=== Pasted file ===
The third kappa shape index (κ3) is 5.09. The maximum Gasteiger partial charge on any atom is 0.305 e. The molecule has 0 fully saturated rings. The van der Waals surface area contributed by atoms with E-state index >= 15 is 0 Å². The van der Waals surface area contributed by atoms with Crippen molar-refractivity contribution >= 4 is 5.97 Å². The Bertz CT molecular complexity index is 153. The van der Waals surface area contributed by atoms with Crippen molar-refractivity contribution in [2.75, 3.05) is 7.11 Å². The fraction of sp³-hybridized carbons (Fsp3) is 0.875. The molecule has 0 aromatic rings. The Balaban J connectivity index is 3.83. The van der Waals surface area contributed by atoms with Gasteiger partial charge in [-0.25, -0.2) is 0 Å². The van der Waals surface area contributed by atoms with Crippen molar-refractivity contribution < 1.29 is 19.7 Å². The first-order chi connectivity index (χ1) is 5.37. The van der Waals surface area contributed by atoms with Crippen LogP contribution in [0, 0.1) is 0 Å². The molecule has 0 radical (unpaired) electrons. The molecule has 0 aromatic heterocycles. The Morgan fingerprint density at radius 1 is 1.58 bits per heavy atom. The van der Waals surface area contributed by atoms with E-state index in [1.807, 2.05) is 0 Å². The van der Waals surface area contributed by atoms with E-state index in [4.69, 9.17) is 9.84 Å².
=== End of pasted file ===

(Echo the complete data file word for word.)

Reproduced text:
The third kappa shape index (κ3) is 5.09. The maximum Gasteiger partial charge on any atom is 0.305 e. The molecule has 0 fully saturated rings. The van der Waals surface area contributed by atoms with E-state index >= 15 is 0 Å². The van der Waals surface area contributed by atoms with Crippen molar-refractivity contribution >= 4 is 5.97 Å². The Bertz CT molecular complexity index is 153. The van der Waals surface area contributed by atoms with Crippen molar-refractivity contribution in [2.75, 3.05) is 7.11 Å². The fraction of sp³-hybridized carbons (Fsp3) is 0.875. The molecule has 0 aromatic rings. The Balaban J connectivity index is 3.83. The van der Waals surface area contributed by atoms with Gasteiger partial charge in [-0.25, -0.2) is 0 Å². The van der Waals surface area contributed by atoms with Crippen molar-refractivity contribution < 1.29 is 19.7 Å². The first-order chi connectivity index (χ1) is 5.37. The van der Waals surface area contributed by atoms with Crippen LogP contribution in [0, 0.1) is 0 Å². The molecule has 0 radical (unpaired) electrons. The molecule has 0 aromatic heterocycles. The Morgan fingerprint density at radius 1 is 1.58 bits per heavy atom. The van der Waals surface area contributed by atoms with E-state index in [1.807, 2.05) is 0 Å². The van der Waals surface area contributed by atoms with E-state index in [4.69, 9.17) is 9.84 Å².